Financial Aid Limbo: Finding College Funding Solutions

college funding and financing strategies

There is one disquieting thought plaguing the minds of many of your employees this time of year: how to pay for college. College admissions and financial aid applications are in and families now sit in a college financing limbo, awaiting decisions from colleges. This time of year can be excruciating for parents: feeling overwhelmed, powerless, troubled about paying the potentially $60,000 (per year!) bill awaiting them in the not-too-distant future.

Working parents, in particular, can feel their work life balance fall out of equilibrium, as they spend workday hours scouring the vast and often untrustworthy internet for a magic bullet to bring this tremendous source of financial stress under control.

5 Strategies for College Funding

In order to help ease the strain upon these parents of high school seniors, I recently blogged about 5 Ways to Find Money for College After Submitting the FAFSA. This piece provides parents with 5 tangible and easy-to-implement strategies to take control of the college financing process.

Update the FAFSA with tax information

Now that you've received all of your W-2's and 1099's, it's time to get your taxes done. While you likely submitted your child's FAFSA with estimated 2014 income information in order to meet the college's aid application deadlines, once your 2014 tax returns are complete, you should log back into the FAFSA and update the numbers. Many colleges will eventually request copies of your tax returns in order to confirm or revise tentative financial aid offers that they may have sent you. If discrepancies exist between the estimated data you submitted and your actual tax information, aid adjustments may be required. Update your FAFSA with accurate income data as soon as possible, so your first financial aid offer will be accurate. This timeliness will avoid any unpleasant surprises (like reductions in financial aid) after you've already committed to a particular school.

Send special circumstance letters to the Financial Aid Offices

As you now know, the FAFSA asks you to report very limited financial datanot much more than your last year's adjusted gross income, wages, taxes paid, balances of bank accounts, and investment totals. For many families, this incomplete information paints an inaccurate picture of the family's true financial circumstances. Did you recently lose a job? Are you paying high medical expenses or the private high school tuition of a younger child? Are you supporting an elderly relative? Or was last year's income inflated by an unusual capital gain? These types of circumstances are not asked about on the FAFSA, but can be taken into consideration at the discretion of each financial aid office. If the FAFSA doesn't tell your whole story, it's up to you to do soin writing to the aid offices. Read all 5 tips for finding money after submitting the FAFSA here.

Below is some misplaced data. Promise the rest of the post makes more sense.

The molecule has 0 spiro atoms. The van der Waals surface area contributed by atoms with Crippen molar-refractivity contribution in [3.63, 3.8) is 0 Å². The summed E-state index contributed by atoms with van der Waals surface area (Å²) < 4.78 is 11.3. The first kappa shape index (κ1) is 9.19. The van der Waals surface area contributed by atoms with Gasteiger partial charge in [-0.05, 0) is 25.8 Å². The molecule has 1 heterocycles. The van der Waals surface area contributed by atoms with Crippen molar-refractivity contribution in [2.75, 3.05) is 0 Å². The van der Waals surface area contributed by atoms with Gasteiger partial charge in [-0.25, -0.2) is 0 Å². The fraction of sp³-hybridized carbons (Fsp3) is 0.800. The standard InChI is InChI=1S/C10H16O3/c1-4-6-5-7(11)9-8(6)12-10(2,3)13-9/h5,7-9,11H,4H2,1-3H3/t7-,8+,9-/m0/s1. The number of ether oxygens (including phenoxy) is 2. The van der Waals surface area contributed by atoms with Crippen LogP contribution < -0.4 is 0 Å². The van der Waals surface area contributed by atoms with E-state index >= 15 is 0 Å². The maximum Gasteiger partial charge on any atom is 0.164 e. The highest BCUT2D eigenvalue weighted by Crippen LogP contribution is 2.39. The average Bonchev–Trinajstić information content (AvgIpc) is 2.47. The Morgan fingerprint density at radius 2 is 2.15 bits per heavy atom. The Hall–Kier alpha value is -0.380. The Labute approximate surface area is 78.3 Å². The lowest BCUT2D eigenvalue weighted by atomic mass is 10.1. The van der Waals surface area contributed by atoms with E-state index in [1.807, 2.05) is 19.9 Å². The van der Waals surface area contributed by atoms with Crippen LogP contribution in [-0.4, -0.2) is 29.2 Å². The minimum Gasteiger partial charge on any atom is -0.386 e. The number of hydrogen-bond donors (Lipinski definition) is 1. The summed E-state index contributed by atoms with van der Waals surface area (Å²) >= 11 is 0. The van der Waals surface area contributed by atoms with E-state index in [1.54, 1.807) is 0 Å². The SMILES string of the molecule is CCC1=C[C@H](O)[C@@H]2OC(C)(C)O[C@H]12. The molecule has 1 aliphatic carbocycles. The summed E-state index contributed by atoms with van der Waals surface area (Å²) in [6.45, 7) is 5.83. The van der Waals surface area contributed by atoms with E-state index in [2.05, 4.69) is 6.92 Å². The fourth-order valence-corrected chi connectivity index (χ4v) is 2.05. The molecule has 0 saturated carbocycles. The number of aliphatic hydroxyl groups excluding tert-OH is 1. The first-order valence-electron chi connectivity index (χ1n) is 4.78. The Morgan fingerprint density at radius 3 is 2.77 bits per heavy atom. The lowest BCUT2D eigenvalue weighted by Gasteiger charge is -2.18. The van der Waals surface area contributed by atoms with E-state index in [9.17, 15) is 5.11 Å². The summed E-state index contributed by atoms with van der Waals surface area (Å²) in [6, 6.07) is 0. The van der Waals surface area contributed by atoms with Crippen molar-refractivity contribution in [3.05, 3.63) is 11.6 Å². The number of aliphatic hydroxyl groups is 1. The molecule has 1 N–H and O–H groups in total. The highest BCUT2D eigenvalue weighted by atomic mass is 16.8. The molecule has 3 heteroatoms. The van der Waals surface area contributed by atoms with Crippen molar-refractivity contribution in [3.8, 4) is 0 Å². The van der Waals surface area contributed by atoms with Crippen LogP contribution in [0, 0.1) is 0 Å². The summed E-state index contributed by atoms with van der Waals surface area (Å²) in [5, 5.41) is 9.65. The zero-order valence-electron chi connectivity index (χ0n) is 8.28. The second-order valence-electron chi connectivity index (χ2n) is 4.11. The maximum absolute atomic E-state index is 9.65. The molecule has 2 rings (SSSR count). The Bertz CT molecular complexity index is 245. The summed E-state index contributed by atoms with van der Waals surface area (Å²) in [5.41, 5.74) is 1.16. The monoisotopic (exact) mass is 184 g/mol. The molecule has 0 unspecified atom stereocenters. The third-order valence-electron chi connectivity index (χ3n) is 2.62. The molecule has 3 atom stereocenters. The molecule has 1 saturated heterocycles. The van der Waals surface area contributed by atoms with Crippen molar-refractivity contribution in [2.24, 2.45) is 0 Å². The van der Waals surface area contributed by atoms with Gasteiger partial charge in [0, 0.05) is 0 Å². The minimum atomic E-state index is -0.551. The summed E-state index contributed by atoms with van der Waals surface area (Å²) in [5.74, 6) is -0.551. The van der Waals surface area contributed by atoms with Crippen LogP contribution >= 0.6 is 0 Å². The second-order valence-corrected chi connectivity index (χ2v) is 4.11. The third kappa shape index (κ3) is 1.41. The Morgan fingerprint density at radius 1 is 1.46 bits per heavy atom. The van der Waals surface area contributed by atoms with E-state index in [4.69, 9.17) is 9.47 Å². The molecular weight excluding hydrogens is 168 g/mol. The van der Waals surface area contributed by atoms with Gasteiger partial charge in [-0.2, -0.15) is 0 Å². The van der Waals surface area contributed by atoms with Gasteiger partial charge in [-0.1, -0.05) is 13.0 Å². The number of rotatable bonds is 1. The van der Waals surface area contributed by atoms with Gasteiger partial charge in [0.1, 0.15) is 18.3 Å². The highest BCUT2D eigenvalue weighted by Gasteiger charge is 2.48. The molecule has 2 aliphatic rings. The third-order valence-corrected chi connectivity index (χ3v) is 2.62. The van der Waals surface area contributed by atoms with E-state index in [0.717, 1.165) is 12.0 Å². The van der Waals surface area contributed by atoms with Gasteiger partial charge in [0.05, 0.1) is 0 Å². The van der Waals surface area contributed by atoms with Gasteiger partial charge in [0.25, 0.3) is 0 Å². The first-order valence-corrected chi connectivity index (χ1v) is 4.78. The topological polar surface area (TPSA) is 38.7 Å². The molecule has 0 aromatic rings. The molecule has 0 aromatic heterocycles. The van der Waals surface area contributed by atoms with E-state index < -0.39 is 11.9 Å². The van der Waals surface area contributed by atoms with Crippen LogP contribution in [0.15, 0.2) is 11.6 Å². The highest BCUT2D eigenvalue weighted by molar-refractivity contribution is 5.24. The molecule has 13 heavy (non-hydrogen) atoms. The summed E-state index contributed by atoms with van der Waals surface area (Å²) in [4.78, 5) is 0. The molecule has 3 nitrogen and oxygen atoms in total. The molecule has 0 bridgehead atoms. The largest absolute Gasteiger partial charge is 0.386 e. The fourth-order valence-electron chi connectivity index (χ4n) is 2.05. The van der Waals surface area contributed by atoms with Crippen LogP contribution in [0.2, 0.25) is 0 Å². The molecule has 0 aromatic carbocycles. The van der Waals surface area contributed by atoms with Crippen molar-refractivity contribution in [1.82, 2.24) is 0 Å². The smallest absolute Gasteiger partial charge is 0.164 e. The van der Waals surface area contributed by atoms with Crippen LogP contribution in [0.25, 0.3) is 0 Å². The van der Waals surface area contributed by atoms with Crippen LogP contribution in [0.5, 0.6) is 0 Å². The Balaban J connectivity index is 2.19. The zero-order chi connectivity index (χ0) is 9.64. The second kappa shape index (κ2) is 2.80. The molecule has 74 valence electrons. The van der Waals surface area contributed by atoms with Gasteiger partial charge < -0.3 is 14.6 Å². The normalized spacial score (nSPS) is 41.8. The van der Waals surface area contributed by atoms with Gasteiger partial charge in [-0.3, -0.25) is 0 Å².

College Funding Solutions from Employers

College Coach understands that financing college can be an overwhelming prospect for working parentsone that can wreak havoc on employee productivity and overall employee wellness.

That's why we created After the Award: Understanding Your Offer and Asking for More. The program teaches employees how to interpret confusing or misleading financial aid offers, helps them understand the true cost of college, and provides practical strategies to access additional aid from the colleges. It provides straightforward college funding solutions from experienced college counselors to working parents who can feel otherwise helpless, and supports them in asserting the power that they truly hold over the college financing process.

Written by: Shannon Vasconcelos

About the Author

Shannon works with Bright Horizons Education & College Advising corporate clients to deliver college financing workshops and provide personalized counseling to employees. She has over 10 years of experience in student financial assistance, at Boston University and Tufts University, and has also served as an active member of MASFAA’s Early Awareness and Outreach Committee, as a trainer for DOE’s National Training for Counselors and Mentors, and as a volunteer for FAFSA Day Massachusetts.